5.3 Loops and recursion
There is no direct support for loops in `m4', but macros can be
recursive. There is no limit on the number of recursion levels, other
than those enforced by your hardware and operating system.
Loops can be programmed using recursion and the conditionals
There is a builtin macro, `shift', which can, among other things, be
used for iterating through the actual arguments to a macro:
-- Builtin: shift (ARG1, ...)
Takes any number of arguments, and expands to all its arguments
except ARG1, separated by commas, with each argument quoted.
The macro `shift' is recognized only with parameters.
shift(`foo', `bar', `baz')
An example of the use of `shift' is this macro:
-- Composite: reverse (...)
Takes any number of arguments, and reverse their order.
It is implemented as:
define(`reverse', `ifelse(`$#', `0', , `$#', `1', ``$1'',
reverse(`foo', `bar', `gnats', `and gnus')
=>and gnus, gnats, bar, foo
While not a very interesting macro, it does show how simple loops
can be made with `shift', `ifelse' and recursion. It also shows that
`shift' is usually used with `$@'.
Here is an example of a loop macro that implements a simple for loop.
-- Composite: forloop (ITERATOR, START, END, TEXT)
Takes the name in ITERATOR, which must be a valid macro name, and
successively assign it each integer value from START to END,
inclusive. For each assignment to ITERATOR, append TEXT to the
expansion of the `forloop'. TEXT may refer to ITERATOR. Any
definition of ITERATOR prior to this invocation is restored.
It can, for example, be used for simple counting:
forloop(`i', `1', `8', `i ')
=>1 2 3 4 5 6 7 8
For-loops can be nested, like:
forloop(`i', `1', `4', `forloop(`j', `1', `8', ` (i, j)')
=> (1, 1) (1, 2) (1, 3) (1, 4) (1, 5) (1, 6) (1, 7) (1, 8)
=> (2, 1) (2, 2) (2, 3) (2, 4) (2, 5) (2, 6) (2, 7) (2, 8)
=> (3, 1) (3, 2) (3, 3) (3, 4) (3, 5) (3, 6) (3, 7) (3, 8)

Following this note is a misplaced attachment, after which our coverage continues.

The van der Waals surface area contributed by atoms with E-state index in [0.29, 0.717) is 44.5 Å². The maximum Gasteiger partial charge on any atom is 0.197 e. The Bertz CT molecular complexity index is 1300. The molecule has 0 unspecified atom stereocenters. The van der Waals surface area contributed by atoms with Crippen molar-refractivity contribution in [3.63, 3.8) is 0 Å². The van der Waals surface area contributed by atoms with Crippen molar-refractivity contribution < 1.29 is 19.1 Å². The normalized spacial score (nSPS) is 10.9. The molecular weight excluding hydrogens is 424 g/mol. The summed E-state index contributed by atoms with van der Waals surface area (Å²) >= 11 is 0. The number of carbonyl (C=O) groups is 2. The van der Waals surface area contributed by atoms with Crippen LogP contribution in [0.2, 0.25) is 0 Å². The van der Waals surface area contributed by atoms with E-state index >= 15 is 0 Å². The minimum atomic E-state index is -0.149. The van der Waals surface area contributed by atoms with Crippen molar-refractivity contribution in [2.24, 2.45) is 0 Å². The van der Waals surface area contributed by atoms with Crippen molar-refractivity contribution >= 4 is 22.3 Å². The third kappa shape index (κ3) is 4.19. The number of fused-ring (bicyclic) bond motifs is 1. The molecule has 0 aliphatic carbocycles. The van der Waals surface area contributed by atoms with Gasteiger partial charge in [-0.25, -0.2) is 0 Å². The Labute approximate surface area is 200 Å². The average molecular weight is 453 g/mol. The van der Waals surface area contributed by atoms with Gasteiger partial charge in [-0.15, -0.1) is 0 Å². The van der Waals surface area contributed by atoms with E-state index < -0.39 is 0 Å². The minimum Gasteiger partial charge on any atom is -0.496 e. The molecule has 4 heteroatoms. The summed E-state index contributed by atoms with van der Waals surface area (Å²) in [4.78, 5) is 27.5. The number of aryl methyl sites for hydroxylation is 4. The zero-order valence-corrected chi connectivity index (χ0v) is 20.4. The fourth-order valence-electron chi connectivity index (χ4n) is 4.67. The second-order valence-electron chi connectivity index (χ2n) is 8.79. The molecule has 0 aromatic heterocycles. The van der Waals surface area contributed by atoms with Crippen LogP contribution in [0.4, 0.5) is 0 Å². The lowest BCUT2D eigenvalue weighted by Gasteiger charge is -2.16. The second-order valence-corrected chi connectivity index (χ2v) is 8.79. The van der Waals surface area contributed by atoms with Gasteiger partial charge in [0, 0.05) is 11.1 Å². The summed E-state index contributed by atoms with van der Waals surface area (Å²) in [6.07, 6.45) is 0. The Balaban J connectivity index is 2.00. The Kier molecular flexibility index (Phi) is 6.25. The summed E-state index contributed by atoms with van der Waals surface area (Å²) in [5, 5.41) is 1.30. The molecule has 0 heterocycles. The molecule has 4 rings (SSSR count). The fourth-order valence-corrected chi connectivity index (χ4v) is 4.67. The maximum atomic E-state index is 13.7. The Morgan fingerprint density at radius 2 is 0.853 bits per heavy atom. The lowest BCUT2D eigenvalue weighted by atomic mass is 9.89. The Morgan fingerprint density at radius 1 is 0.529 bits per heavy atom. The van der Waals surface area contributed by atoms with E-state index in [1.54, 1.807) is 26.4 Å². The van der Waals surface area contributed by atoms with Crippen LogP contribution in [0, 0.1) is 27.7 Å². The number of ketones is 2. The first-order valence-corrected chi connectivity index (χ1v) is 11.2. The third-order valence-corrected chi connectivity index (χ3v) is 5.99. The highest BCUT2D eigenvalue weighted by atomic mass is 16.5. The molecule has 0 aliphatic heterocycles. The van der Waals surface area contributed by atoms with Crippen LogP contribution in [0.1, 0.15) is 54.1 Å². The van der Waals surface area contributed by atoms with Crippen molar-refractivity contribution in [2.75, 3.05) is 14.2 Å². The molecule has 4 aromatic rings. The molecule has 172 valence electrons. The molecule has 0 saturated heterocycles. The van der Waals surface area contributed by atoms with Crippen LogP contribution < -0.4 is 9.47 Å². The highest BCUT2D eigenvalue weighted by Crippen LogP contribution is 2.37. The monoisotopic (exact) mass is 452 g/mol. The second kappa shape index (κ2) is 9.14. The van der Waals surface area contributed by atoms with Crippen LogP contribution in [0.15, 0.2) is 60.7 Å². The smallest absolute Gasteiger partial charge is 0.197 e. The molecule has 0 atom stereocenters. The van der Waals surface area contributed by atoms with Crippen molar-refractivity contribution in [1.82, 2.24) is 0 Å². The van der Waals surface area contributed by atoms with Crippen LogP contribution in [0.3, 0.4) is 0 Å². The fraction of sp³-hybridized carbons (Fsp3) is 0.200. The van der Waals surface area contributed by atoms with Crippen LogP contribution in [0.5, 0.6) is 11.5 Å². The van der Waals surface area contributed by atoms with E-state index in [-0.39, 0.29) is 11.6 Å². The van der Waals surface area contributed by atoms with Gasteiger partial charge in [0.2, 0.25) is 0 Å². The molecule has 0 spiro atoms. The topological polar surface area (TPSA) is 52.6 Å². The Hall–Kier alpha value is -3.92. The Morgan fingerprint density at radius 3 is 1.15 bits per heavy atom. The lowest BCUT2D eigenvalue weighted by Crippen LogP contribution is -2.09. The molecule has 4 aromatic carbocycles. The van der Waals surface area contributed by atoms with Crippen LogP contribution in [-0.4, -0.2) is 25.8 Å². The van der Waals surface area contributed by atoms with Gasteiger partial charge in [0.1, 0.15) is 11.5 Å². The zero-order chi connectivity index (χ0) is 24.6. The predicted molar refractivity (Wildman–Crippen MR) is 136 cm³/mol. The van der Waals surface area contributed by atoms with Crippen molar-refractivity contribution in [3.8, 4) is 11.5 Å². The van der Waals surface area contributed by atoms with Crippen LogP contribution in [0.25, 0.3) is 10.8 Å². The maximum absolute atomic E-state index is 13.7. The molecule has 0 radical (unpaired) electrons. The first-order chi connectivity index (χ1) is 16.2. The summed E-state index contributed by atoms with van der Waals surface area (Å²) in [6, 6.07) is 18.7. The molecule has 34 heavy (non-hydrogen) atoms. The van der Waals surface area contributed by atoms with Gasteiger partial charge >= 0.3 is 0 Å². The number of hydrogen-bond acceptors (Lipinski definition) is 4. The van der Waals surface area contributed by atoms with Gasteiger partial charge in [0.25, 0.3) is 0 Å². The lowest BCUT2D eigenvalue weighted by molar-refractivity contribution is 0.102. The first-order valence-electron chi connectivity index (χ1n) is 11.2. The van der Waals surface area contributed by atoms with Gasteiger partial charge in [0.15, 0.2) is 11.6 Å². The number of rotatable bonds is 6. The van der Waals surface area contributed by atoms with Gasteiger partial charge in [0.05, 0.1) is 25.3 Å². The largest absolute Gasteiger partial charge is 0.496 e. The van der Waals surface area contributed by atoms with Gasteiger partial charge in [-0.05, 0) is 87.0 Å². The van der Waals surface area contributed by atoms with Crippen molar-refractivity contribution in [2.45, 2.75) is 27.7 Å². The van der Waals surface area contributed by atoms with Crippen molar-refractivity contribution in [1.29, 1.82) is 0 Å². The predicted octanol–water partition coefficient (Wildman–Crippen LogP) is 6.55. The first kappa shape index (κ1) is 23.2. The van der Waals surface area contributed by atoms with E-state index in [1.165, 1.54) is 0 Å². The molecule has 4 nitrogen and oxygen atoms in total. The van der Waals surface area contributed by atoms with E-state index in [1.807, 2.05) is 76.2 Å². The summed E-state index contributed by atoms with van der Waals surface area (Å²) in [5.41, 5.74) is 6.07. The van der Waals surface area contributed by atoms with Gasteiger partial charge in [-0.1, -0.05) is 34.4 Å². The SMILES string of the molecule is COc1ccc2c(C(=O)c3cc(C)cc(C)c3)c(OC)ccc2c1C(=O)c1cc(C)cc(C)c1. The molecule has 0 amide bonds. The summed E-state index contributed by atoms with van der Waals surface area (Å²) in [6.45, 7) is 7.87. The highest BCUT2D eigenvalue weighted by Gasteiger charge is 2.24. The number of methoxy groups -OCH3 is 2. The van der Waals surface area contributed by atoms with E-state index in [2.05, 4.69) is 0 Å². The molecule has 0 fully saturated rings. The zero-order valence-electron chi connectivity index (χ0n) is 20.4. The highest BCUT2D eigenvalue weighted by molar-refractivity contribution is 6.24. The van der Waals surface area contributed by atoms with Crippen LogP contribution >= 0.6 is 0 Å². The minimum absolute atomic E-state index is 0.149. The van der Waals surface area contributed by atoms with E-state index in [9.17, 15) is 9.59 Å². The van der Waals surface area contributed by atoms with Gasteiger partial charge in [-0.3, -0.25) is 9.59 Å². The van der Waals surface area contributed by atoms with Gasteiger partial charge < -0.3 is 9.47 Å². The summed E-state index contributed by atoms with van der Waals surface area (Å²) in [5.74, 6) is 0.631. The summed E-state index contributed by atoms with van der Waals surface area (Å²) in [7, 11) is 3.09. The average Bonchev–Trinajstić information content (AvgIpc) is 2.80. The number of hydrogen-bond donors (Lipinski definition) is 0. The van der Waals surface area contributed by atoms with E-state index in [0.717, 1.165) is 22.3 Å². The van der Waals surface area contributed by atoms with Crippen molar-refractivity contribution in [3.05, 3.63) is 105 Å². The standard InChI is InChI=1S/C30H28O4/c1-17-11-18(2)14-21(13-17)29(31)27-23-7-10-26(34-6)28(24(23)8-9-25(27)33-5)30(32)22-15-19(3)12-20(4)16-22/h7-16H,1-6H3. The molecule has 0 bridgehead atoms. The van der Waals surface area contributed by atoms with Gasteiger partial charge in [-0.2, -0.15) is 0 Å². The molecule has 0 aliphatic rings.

=> (4, 1) (4, 2) (4, 3) (4, 4) (4, 5) (4, 6) (4, 7) (4, 8)
The implementation of the `forloop' macro is fairly straightforward.
The `forloop' macro itself is simply a wrapper, which saves the
previous definition of the first argument, calls the internal macro
`_forloop', and re-establishes the saved definition of the first
The macro `_forloop' expands the fourth argument once, and tests to
see if it is finished. If it has not finished, it increments the
iteration variable (using the predefined macro `incr', Incr),
Here is the actual implementation of `forloop', distributed as
`examples/forloop.m4' in this package:
=># forloop(var, from, to, stmt)
=> `pushdef(`$1', `$2')_forloop(`$1', `$2', `$3', `$4')popdef(`$1')')
=> `$4`'ifelse($1, `$3', ,
=> `define(`$1', incr($1))_forloop(`$1', `$2', `$3', `$4')')')
Notice the careful use of quotes. Only three macro arguments are
unquoted, each for its own reason. Try to find out _why_ these three
arguments are left unquoted, and see what happens if they are quoted.
Now, even though these two macros are useful, they are still not
robust enough for general use. They lack even basic error handling of
cases like start value less than final value, and the first argument
not being a name. Correcting these errors are left as an exercise to
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